Donald Sudden, now 87, served on the front lines as an artilleryman and fought in one of Canada’s most famous and bloodiest battles of the war — Hill 187 — where the 3rd Battalion, Royal Canadian Regiment was eventually overrun by a Chinese attack.

He noted that in July he received a package of more than 25 high-quality masks from the Korean government, which sent out 35,000 in all to help veterans through the COVID-19 pandemic.

“If we run out of these, we’ll get the consul general in Toronto, and he’ll send us more,” he said.

Grace Sudden said the couple were also part of two return visits to Korea in 1987 and 2017.

She said she’s often heard veterans remark that it felt good to return to a country that had developed so significantly economically and as a democracy in the years since the war.

“It gave some a very positive sense of their accomplishments during the war,” she said. “It gives a tremendous morale boost to the soldiers.”

Keith Doucette, The Canadian Press


Like us on Facebook and follow us on Twitter.

Want to support local journalism during the pandemic? Make a donation here.

Remembrance DayVeterans

Get local stories you won't find anywhere else right to your inbox.
Sign up here

Just Posted

File photo
Surrey Downtown BIA launches shop local campaign

Meantime, BC Buy Local Week runs from Nov. 30 to Dec. 6 in Surrey

Dr. Rajiv Jhangiani, acting vice provost, Teaching and Learning, with Kwantlen Polytechnic University. (submitted photo)
Students save money in KPU’s novel ZTC program, or ‘Zero Textbook Cost’

Launched in the spring of 2018, the program has grown during the COVID-19 pandemic

White Rock firefighters hang a banner on their firehall Wednesday to celebrate the completion of a joint effort with the Surrey Fire Fighters Charitable Society to raise $500,000 for the Peace Arch Hospital. (Aaron Hinks photo)
Surrey RCMP have provided shoppers with a number of holiday-shopping safety tips. (Unsplash photo)
Surrey RCMP offers holiday-shopping safety tips

Be safe when purchasing items online or through marketplace-type apps, police warn

GIF
’90s rock band from Delta resurfaces with songs never properly recorded or released

Underwater Sunshine’s online reunion involves four guys who lost contact for years

Provincial health officer Dr. Bonnie Henry updates B.C.’s COVID-19 situation at the B.C. legislature, Nov. 23, 2020. (B.C. government)
B.C. daily COVID-19 cases hits record 941 on Tuesday

Further restrictions on indoor exercise take effect

A fentanyl test strip is used at Vancouver Coastal Health in Vancouver, Tuesday, January, 21, 2020. The test strips will be made available to drug users to ensure that their drugs are safe and free of Fentanyl. THE CANADIAN PRESS/Jonathan Hayward
Drug overdoses lead to 5 deaths each day in October; drug toxicity continues to increase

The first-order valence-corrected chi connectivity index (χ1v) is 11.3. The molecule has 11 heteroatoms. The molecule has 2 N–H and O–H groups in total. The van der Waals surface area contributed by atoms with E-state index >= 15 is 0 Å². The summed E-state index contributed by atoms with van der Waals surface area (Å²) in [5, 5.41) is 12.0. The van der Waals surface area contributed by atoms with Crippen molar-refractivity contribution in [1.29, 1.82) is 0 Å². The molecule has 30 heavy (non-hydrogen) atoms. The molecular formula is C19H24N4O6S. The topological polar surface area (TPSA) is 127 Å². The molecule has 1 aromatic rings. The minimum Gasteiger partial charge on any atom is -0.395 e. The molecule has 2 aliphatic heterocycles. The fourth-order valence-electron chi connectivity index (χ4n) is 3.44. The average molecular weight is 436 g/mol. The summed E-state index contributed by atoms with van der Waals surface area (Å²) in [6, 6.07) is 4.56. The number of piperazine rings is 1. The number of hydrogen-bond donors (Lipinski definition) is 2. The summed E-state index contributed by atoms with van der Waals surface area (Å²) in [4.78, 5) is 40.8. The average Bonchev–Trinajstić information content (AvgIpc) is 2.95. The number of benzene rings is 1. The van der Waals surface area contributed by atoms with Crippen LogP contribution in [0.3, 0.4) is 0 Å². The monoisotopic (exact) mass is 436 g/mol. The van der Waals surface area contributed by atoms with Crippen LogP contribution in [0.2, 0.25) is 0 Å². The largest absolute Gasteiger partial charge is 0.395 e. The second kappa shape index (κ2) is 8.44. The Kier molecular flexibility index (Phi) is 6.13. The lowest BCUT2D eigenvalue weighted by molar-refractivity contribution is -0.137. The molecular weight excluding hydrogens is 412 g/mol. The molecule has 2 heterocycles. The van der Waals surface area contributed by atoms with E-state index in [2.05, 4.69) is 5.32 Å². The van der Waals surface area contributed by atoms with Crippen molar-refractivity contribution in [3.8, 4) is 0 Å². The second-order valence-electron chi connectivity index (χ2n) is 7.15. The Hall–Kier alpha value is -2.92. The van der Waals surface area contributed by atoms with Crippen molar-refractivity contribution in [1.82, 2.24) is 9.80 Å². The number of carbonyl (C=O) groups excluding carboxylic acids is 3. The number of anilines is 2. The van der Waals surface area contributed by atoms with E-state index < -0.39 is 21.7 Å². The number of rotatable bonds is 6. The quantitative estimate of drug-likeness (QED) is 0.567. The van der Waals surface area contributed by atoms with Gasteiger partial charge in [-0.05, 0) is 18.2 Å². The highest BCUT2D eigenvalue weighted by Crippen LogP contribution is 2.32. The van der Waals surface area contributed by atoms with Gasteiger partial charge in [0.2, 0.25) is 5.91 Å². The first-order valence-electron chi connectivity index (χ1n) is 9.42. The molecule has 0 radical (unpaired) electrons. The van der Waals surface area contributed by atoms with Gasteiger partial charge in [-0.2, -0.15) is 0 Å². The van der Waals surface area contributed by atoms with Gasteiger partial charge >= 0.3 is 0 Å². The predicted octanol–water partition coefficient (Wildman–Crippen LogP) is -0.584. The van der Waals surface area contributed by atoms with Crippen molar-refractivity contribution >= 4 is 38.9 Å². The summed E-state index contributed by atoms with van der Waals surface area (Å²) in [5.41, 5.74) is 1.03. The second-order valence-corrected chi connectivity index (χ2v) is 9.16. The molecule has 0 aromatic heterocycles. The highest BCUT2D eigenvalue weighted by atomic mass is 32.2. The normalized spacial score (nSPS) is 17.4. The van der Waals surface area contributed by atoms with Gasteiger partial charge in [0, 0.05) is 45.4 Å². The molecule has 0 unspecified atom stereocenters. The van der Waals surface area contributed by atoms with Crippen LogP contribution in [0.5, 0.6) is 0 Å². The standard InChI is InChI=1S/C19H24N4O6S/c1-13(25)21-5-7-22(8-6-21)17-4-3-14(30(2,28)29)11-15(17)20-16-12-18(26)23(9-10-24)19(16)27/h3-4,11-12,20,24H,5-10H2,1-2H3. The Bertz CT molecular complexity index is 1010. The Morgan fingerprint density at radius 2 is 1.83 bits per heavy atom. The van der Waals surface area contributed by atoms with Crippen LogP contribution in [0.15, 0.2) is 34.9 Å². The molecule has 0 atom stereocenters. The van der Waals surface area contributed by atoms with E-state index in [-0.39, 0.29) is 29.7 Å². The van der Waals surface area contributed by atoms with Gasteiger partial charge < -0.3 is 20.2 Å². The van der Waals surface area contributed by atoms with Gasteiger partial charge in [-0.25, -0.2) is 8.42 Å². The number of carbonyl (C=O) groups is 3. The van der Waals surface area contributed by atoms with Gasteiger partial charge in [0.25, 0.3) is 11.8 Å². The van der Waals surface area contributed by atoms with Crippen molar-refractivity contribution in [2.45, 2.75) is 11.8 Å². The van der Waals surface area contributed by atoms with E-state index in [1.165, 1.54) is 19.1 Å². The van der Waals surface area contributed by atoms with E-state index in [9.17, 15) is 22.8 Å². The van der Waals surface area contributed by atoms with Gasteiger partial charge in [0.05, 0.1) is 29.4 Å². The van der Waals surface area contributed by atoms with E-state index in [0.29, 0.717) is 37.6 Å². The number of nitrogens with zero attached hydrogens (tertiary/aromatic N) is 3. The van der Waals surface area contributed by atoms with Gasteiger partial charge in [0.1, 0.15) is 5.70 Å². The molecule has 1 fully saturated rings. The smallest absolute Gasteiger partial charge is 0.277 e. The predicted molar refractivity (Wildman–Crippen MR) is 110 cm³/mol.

COVID-19 crisis continues to exacerbate the overdose crisis

An employee of the Adventure Hotel was taken to hospital on Nov. 20 after she confronted a customer of Empire Coffee about not wearing a mask. File photo.
Nelson hotel employee suffers heart attack after being assaulted in anti-mask incident

An accountant at the Adventure Hotel is in hospital in Kelowna

Damien Smith, with father Thomas Smith, is “frozen” with joy as he watches a special message Deadpool star Ryan Reynolds recorded for Damien’s 9th birthday on Tuesday, Nov. 24, 2020. (Contributed)
Shuswap boy celebrates 9th birthday with family, community and Ryan Reynolds

People from around the world send birthday cards showing young Canoe resident he’s not alone

Join Black Press Media and Do Some Good
Join Black Press Media and Do Some Good

Pay it Forward program supports local businesses in their community giving

(Ashley Wadhwani/Black Press Media)
Refuse to follow B.C.’s mask mandate? Face a $230 fine

Masks are now required to be worn by all British Columbians, 12 years and older

Prime Minister Justin Trudeau speak to the media about the COVID-19 virus outside Rideau Cottage in Ottawa, Friday, Nov. 20, 2020. THE CANADIAN PRESS/Adrian Wyld
Canada’s inability to manufacture vaccines in-house will delay distribution: Trudeau

First doses of COVID-19 vaccine expected in first few months of 2021, prime minister says

Beaver Creek RCMP Cpl. Robert Drapeau, left to right, Gary Bath, Lynn Marchessault, Payton Marchessault, Rebecca Marchessault and Tim Marchessault pose in this recent handout photo near the Canada-U.S. border crossing near Beaver Creek, Yukon. A family reunion trip for the woman from Georgia that left them stranded ended on a bright note when Bath drove them to the Alaskan border following an appeal for help. THE CANADIAN PRESS/HO, Gary Bath *MANDATORY CREDIT*
Help from B.C. man allows American family to reunite in Alaska

Lynn Marchessault drove from Georgia to the Alaska border to join her husband, who serves in U.S. military

There are 32 active outbreaks in seniors' homes in the Fraser Health region.
MAP: See the locations of 32 active COVID-19 outbreaks in Fraser Health seniors’ homes

There are 32 active outbreaks in assisted-living, long-term care homes and seniors’ rental buildings

Most Read